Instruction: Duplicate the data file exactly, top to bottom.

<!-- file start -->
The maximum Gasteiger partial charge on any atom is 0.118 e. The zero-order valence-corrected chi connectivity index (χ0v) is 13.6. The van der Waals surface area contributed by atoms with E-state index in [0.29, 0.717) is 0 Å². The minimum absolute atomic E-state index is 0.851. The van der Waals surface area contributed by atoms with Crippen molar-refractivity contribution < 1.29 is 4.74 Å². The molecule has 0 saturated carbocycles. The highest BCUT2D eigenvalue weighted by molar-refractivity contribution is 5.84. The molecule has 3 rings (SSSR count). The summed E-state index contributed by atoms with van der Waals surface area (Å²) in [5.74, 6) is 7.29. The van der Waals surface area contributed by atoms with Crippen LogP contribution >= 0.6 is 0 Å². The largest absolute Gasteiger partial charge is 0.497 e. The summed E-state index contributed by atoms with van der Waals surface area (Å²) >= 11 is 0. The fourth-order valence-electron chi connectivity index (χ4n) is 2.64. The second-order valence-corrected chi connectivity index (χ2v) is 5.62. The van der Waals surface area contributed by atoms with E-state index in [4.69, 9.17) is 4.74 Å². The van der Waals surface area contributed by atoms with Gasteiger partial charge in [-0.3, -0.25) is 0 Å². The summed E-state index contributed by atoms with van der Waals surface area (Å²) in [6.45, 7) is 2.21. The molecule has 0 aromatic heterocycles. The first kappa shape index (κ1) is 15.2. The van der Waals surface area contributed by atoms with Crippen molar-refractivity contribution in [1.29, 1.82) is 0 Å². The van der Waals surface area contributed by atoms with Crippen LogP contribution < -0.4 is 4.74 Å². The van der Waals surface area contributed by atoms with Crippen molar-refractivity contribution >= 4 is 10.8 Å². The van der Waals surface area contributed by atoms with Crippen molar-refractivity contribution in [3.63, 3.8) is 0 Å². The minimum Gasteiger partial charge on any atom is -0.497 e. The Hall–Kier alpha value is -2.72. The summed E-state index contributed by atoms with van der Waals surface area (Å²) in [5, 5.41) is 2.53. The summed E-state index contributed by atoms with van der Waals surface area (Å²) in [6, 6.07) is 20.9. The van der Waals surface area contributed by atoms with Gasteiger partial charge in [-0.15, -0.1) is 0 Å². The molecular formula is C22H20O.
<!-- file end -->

The maximum Gasteiger partial charge on any atom is 0.118 e. The zero-order valence-corrected chi connectivity index (χ0v) is 13.6. The van der Waals surface area contributed by atoms with E-state index in [0.29, 0.717) is 0 Å². The minimum absolute atomic E-state index is 0.851. The van der Waals surface area contributed by atoms with Crippen molar-refractivity contribution < 1.29 is 4.74 Å². The molecule has 0 saturated carbocycles. The highest BCUT2D eigenvalue weighted by molar-refractivity contribution is 5.84. The molecule has 3 rings (SSSR count). The summed E-state index contributed by atoms with van der Waals surface area (Å²) in [5.74, 6) is 7.29. The van der Waals surface area contributed by atoms with Crippen LogP contribution >= 0.6 is 0 Å². The largest absolute Gasteiger partial charge is 0.497 e. The summed E-state index contributed by atoms with van der Waals surface area (Å²) >= 11 is 0. The fourth-order valence-electron chi connectivity index (χ4n) is 2.64. The second-order valence-corrected chi connectivity index (χ2v) is 5.62. The van der Waals surface area contributed by atoms with E-state index in [4.69, 9.17) is 4.74 Å². The van der Waals surface area contributed by atoms with Gasteiger partial charge in [-0.3, -0.25) is 0 Å². The summed E-state index contributed by atoms with van der Waals surface area (Å²) in [6.45, 7) is 2.21. The molecule has 0 aromatic heterocycles. The first kappa shape index (κ1) is 15.2. The van der Waals surface area contributed by atoms with Crippen molar-refractivity contribution in [1.29, 1.82) is 0 Å². The van der Waals surface area contributed by atoms with Crippen LogP contribution < -0.4 is 4.74 Å². The van der Waals surface area contributed by atoms with Crippen molar-refractivity contribution >= 4 is 10.8 Å². The van der Waals surface area contributed by atoms with Crippen molar-refractivity contribution in [3.63, 3.8) is 0 Å². The minimum Gasteiger partial charge on any atom is -0.497 e. The Hall–Kier alpha value is -2.72. The summed E-state index contributed by atoms with van der Waals surface area (Å²) in [5, 5.41) is 2.53. The summed E-state index contributed by atoms with van der Waals surface area (Å²) in [6, 6.07) is 20.9. The van der Waals surface area contributed by atoms with Gasteiger partial charge in [-0.15, -0.1) is 0 Å². The molecular formula is C22H20O.